The little-noticed change is buried in a massive spending bill passed by Congress late last year. Pressed by constituents and state officials, lawmakers of both parties and the Trump administration agreed to broaden the scope of a $1.5 billion grant program previously restricted to the opioid crisis. Starting this year states can also use those federal dollars to counter addiction to “stimulants,” a term the government uses for methamphetamine and cocaine.
“Meth and cocaine are making a comeback and they are more potent than they were during the last wave,” said Mark Stringer, director of Missouri’s Department of Mental Health. He oversees the state’s efforts to prevent addiction, get drug-dependent people into treatment, and support them in recovery. “Where meth is much more prevalent than opioids, this will be a game-changer.”
About 68,000 people died of drug overdoses in the U.S. in 2018, with opioids involved in about two-thirds of the cases. Opioids are a drug class that includes fentanyl, heroin, certain prescription painkillers, and various chemical combinations concocted for street sales. But the national numbers also hide dramatic differences in the deadliest drugs across the land.
In most states west of the Mississippi meth is the biggest killer, according to government data for 2017. Meanwhile, the highly lethal opioid fentanyl maintains its grip on the East and Midwest. Cocaine ranks third overall nationally in drug-involved deaths.
Sen. Jeanne Shaheen, D-N.H., whose state has been hard hit by the opioid epidemic, said she was hearing from all quarters last year that the drug-addiction scourge is gradually changing.
“They were seeing much more impact from meth and from cocaine, substances they couldn’t address because of specific language in the law,” said Shaheen, referring to previous restrictions in the federal grant program aimed at opioids.
As a member of the Senate Appropriations Committee, which writes spending bills, Shaheen said she worked with Republican and Democratic leaders to add “stimulants” — not only opioids — to the language of the 2020 spending bill.
White House drug czar James W. Carroll said the Trump administration was also hearing calls for more flexibility from state officials, and supported the change.
“I know the term ‘opioid crisis’ is used a lot, and it’s not my preferred way of describing what we’re up against,” said Carroll. “I say what we really have is an addiction crisis.”
Other senators pushing to broaden the grant program included Republicans Rob Portman of Ohio and Shelley Moore Capito of West Virginia, also a member of the Appropriations Committee. Their states have been ravaged by opioids.
Federal lawmakers don’t want to be caught flat-footed if another drug crisis breaks out in an election year. The nation has been starting to see progress on opioids, with deaths declining slightly.
Last week the House Energy and Commerce Committee sent letters to federal agencies requesting detailed information on evolving patterns of cocaine and meth use.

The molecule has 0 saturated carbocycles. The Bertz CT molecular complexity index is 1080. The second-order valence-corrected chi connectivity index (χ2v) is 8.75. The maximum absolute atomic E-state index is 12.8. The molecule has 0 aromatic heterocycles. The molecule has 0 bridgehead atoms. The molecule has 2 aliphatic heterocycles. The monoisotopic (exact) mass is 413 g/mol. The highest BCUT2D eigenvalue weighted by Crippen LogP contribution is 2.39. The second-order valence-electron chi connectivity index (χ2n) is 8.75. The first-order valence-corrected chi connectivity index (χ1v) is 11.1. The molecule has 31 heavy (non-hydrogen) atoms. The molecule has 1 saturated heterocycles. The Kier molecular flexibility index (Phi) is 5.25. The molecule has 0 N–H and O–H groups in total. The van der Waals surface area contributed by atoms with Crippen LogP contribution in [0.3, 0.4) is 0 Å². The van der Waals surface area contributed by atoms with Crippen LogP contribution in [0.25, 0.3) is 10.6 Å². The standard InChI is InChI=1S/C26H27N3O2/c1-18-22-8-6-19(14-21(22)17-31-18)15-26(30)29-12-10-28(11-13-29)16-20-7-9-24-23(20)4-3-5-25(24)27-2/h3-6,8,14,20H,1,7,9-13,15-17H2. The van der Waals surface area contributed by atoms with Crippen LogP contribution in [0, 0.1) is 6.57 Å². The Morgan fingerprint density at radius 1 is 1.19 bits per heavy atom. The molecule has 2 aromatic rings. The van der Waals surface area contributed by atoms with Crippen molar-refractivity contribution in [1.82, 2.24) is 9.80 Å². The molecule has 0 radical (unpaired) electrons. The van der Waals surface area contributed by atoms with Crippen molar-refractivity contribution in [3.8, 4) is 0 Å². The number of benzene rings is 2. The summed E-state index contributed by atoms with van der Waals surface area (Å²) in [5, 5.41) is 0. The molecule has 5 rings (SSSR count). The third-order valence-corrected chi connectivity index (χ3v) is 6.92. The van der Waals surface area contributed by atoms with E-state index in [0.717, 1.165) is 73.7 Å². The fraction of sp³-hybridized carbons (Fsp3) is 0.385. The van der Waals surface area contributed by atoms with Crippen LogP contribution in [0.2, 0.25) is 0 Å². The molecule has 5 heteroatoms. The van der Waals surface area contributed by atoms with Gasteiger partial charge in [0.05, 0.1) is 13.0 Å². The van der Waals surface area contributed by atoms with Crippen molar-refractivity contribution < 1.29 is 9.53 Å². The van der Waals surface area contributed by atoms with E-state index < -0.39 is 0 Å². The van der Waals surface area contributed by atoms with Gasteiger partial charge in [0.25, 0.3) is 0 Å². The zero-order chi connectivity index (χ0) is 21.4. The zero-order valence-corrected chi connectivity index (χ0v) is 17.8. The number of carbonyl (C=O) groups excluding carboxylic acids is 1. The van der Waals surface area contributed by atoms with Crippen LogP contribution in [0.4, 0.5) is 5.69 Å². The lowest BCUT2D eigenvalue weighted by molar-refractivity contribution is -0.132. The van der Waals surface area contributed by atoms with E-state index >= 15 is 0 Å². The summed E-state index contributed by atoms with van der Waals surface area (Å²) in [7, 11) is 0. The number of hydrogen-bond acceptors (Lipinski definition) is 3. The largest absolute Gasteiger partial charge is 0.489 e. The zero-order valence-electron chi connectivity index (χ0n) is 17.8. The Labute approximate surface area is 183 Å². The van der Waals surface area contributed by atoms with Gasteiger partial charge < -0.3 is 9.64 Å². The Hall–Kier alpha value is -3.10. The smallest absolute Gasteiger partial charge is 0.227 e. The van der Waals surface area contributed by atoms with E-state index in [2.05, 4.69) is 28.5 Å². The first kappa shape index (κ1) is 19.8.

“We are concerned that while the nation, rightly so, is devoting so much of its attention and resources to the opioid epidemic, another epidemic — this one involving cocaine and methamphetamine — is on the rise,” wrote committee leaders Chairman Frank Pallone, D-N.J. and ranking Republican Greg Walden of Oregon.
Meth, which was once cooked in makeshift labs in the U.S., is now produced by Mexican cartels and smuggled across the border. The price of the drug has dropped even as its purity has risen.
The increased prevalence of cocaine is being driven by greater supply, as cultivation of the coca plant has become more widespread in Colombia. Cocaine can also be laced with fentanyl, contributing to overdose deaths. As with meth, government data show the price of cocaine has dropped while its purity has risen.
Treating people addicted to meth or cocaine is different from treating opioid dependence. There are FDA-approved medications for opioid addiction, but not for cocaine and meth.
Instead, treatment relies on counseling and support to try to help people overcome their drug habit. It’s a labor-intensive effort that carries a significant risk of failure. Access to more federal dollars will help pay for treatment, particularly in states that have held out on accepting Medicaid expansion under the Affordable Care Act. Expanded Medicaid for low-income adults is a mainstay of treatment in states that embraced it.
The federal Substance Abuse and Mental Health Services Administration is preparing to notify states of the newly available grant flexibility.
Ultimately, state officials want Congress to consider folding the opioid money into a larger block grant program administered by the same agency, creating a big pool of federal money to treat addiction, with fewer restrictions on its use.